English 192—Topics for the Second Essay
General Instructions: Write a five- to seven-page interpretation
of at least two of the works covered in the last eight weeks of
the course, that is, anything from the course except Gilliam’s Baron
Munchausen, Mary Shelley’s Frankenstein, Lang’s Metropolis,
or Wells’s The Time Machine. As in the first paper, your interpretation
should have a clear, unified topic and an identifiable, arguable thesis
statement backed by solid evidence and logic. Your experience, impressions,
and response to the work can guide your interpretation, but make sure that
everything you claim about the work is demonstrable. In addition, you must
use at least three reliable secondary sources, two of which must be in
print, rather than from the Internet. As always, cite your sources properly,
according to MLA style. If you decide to use one of the suggested topics,
make sure you narrow its focus and make a strong thesis. You are also required
to submit a prospectus, a copy of your outline and thesis statement, and
your final draft according to the schedule below.
One Paragraph Prospectus: In section, the week beginning 5/14.
Outline and Tentative Thesis Statement: 5/25.
Final Draft: 6/4.
Compare one or more of Isaac Asimov’s benevolent robots with another, malevolent
non-human being. What factors contribute to the difference between these
views of technological or alien consciousness? What understanding of society
informs these speculations on mechanical people and aliens, and what accounts
for the differences and similarities you uncover?
The narrators of these works are frequently untrustworthy or uninformed,
and often see things from a perspective very different from ours. Examine
the issue of the narrator’s reliability and/or perspective in several works,
and determine how this affects your understanding and interpretation of
The Left Hand of Darkness, "High Weir," Bladerunner, and
2001: A Space Odyssey, as well as other works we have read, all
contain elements of myth in realistic narrative fiction. What is the relationship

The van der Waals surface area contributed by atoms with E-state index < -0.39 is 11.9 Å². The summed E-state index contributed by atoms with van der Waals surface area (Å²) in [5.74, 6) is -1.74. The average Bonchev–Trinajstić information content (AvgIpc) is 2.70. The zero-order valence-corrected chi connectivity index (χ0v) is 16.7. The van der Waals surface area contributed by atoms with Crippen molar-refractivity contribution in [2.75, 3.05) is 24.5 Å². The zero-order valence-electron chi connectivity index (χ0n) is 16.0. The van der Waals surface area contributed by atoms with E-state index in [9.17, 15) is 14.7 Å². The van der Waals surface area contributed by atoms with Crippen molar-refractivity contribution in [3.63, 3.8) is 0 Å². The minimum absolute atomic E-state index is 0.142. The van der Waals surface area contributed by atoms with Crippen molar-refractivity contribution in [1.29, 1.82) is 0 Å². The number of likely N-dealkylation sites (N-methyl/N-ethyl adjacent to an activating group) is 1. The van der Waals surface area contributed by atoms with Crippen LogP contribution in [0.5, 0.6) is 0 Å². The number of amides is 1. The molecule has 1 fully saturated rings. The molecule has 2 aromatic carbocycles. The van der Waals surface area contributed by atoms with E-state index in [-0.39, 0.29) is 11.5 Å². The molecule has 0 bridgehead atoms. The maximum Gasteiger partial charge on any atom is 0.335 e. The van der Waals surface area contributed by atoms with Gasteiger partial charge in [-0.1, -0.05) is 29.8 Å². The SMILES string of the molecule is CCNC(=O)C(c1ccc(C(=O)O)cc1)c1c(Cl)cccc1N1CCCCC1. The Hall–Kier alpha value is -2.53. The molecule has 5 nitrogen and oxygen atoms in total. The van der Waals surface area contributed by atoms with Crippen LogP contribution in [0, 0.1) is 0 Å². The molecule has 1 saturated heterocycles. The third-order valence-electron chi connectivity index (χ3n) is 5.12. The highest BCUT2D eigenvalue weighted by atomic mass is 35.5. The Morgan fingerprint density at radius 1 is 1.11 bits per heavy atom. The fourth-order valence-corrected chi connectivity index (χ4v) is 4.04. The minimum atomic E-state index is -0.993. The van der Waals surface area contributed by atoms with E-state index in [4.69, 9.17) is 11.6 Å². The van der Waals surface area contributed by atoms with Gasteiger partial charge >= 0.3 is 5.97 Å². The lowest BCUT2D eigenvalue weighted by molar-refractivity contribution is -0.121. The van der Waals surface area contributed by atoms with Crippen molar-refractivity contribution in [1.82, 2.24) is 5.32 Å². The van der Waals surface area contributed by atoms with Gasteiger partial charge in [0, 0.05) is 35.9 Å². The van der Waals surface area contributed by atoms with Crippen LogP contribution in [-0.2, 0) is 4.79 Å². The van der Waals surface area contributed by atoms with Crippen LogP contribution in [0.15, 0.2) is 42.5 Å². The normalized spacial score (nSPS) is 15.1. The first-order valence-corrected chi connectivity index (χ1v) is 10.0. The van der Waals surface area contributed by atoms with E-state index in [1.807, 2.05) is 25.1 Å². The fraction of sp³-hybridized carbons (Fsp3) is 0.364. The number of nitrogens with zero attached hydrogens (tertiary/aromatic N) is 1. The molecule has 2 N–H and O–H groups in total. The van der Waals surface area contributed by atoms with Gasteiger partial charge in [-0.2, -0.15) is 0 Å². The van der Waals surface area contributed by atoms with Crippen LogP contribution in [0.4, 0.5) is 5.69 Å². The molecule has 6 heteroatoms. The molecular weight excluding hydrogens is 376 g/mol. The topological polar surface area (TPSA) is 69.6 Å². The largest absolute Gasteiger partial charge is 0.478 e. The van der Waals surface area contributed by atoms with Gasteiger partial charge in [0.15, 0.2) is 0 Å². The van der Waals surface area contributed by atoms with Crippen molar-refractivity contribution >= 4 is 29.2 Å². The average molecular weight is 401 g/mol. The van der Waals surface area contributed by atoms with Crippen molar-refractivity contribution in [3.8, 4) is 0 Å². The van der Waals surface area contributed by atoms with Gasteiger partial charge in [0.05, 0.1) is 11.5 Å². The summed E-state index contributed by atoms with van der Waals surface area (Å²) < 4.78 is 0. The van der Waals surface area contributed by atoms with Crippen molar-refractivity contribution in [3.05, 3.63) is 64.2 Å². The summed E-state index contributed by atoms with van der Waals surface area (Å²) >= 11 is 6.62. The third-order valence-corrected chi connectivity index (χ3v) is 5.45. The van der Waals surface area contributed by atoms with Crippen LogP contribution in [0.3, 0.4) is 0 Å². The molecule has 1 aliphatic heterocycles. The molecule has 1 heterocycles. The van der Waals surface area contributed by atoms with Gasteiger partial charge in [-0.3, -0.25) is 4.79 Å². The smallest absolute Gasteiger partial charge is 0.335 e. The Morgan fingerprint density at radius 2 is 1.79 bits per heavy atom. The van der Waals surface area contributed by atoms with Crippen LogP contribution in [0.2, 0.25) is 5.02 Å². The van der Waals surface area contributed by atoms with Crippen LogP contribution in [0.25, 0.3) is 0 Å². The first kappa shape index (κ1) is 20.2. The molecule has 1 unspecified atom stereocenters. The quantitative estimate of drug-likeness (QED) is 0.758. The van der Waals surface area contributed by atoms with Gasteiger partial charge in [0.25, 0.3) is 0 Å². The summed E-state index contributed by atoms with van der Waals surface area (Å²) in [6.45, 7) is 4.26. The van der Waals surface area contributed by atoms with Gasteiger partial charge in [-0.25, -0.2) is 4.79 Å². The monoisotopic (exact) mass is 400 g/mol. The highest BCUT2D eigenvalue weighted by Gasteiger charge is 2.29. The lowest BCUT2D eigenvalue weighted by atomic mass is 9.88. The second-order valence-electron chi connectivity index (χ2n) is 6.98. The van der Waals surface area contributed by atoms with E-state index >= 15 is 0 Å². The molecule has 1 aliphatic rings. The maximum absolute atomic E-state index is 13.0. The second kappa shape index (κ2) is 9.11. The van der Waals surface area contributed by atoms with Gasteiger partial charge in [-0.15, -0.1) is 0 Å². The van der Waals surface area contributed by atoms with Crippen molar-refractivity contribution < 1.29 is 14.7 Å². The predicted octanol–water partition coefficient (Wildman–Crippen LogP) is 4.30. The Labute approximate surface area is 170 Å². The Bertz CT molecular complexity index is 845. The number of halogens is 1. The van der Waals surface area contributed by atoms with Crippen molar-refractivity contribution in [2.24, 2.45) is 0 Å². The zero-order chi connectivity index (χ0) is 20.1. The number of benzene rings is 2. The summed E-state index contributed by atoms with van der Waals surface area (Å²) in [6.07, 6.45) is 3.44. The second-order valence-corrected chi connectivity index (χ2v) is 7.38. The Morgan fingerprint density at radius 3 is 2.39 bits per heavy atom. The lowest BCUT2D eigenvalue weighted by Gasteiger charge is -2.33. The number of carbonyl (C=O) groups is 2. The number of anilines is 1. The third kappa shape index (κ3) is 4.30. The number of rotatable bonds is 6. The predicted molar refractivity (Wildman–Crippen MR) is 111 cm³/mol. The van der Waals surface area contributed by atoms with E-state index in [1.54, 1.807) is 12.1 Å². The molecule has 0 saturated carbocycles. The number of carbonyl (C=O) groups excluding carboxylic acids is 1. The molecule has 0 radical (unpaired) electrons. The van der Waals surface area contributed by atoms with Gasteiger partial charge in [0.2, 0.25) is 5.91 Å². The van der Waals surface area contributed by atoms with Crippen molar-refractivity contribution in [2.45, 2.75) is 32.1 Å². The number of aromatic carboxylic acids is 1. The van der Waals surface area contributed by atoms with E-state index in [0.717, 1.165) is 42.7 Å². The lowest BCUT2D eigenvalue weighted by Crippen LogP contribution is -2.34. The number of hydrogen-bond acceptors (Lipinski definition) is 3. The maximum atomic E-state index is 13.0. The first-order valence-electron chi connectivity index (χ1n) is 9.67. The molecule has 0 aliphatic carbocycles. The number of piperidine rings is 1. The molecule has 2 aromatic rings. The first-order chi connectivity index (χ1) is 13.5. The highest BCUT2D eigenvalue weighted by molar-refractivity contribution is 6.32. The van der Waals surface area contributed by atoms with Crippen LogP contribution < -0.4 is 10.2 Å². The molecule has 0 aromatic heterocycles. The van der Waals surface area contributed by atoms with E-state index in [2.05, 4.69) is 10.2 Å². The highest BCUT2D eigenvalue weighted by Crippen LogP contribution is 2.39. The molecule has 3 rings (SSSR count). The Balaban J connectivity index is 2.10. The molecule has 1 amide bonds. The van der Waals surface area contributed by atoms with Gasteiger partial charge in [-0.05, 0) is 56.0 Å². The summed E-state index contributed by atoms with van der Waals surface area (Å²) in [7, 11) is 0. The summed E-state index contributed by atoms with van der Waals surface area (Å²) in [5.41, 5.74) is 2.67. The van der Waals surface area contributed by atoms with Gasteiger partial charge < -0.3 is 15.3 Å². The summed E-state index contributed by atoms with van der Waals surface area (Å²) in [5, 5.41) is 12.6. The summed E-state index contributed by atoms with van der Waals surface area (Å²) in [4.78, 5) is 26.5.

between myth and society as constructed by these works? Choose at least
two works and compare how they use mythical elements to offer alternatives
to scientific and technological understanding.
Ridley Scott’s Bladerunner and Octavia Butler’s "Speech Sounds,"
as well as several other works, depict a disintegrating future society;
how are these works a commentary on the disintegration of contemporary
society? What concerns do they reveal with how things are going now?
Many of the works have direct connections to historical conditions, whether
as allegory, parable, metaphor, or extrapolation. Compare two or more works
with similar themes from different times, and describe what you learn from
your comparison about changes in attitudes, politics, and society.
Examine how two or more authors describe, alter, and use scientific theories
in their works. How accurately do they describe scientific theories and
practices, and what do they say about how science and technology relate
to society as a whole? Do they offer alternate models of understanding,
and how do they describe the relationship between scientific knowledge
and other kinds of knowledge?
Many works confront the idea of an other, something fundamentally
different from the narrator, the reader, a particular part of society,
or an entire society. Describe how several works (such as The Left Hand
of Darkness, "Tauf Aleph," or 2001: A Space Odyssey, among many)
address the problem of how one deals with "otherness."
Your own topic, based on one of at least two works we have studied, and
approved by your instructor, with the following stipulation: you must use
at least one literary (rather than cinematic) work as a major focus of